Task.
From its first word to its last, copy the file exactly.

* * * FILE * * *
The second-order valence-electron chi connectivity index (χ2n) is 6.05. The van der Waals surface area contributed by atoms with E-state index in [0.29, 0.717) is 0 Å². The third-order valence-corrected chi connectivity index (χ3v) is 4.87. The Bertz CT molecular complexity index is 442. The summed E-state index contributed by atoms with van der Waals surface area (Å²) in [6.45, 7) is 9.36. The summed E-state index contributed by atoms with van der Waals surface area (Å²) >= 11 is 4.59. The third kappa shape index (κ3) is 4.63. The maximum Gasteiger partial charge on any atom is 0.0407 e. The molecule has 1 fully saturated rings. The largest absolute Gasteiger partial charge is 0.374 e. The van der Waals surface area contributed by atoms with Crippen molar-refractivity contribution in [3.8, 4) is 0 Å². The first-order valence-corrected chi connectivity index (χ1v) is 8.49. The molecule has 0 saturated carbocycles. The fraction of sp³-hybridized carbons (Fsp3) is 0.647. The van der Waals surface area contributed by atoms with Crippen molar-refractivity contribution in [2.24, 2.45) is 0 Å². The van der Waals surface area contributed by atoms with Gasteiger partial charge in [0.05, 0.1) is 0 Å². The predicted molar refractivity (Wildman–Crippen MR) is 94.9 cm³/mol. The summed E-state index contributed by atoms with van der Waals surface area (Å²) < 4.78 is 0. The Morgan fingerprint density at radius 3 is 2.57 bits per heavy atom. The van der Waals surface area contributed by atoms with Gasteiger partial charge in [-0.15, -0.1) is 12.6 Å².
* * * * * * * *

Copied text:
The second-order valence-electron chi connectivity index (χ2n) is 6.05. The van der Waals surface area contributed by atoms with E-state index in [0.29, 0.717) is 0 Å². The third-order valence-corrected chi connectivity index (χ3v) is 4.87. The Bertz CT molecular complexity index is 442. The summed E-state index contributed by atoms with van der Waals surface area (Å²) in [6.45, 7) is 9.36. The summed E-state index contributed by atoms with van der Waals surface area (Å²) >= 11 is 4.59. The third kappa shape index (κ3) is 4.63. The maximum Gasteiger partial charge on any atom is 0.0407 e. The molecule has 1 fully saturated rings. The largest absolute Gasteiger partial charge is 0.374 e. The van der Waals surface area contributed by atoms with Crippen molar-refractivity contribution in [3.8, 4) is 0 Å². The first-order valence-corrected chi connectivity index (χ1v) is 8.49. The molecule has 0 saturated carbocycles. The fraction of sp³-hybridized carbons (Fsp3) is 0.647. The van der Waals surface area contributed by atoms with Crippen molar-refractivity contribution in [2.24, 2.45) is 0 Å². The van der Waals surface area contributed by atoms with Gasteiger partial charge in [0.05, 0.1) is 0 Å². The predicted molar refractivity (Wildman–Crippen MR) is 94.9 cm³/mol. The summed E-state index contributed by atoms with van der Waals surface area (Å²) < 4.78 is 0. The Morgan fingerprint density at radius 3 is 2.57 bits per heavy atom. The van der Waals surface area contributed by atoms with Gasteiger partial charge in [-0.15, -0.1) is 12.6 Å².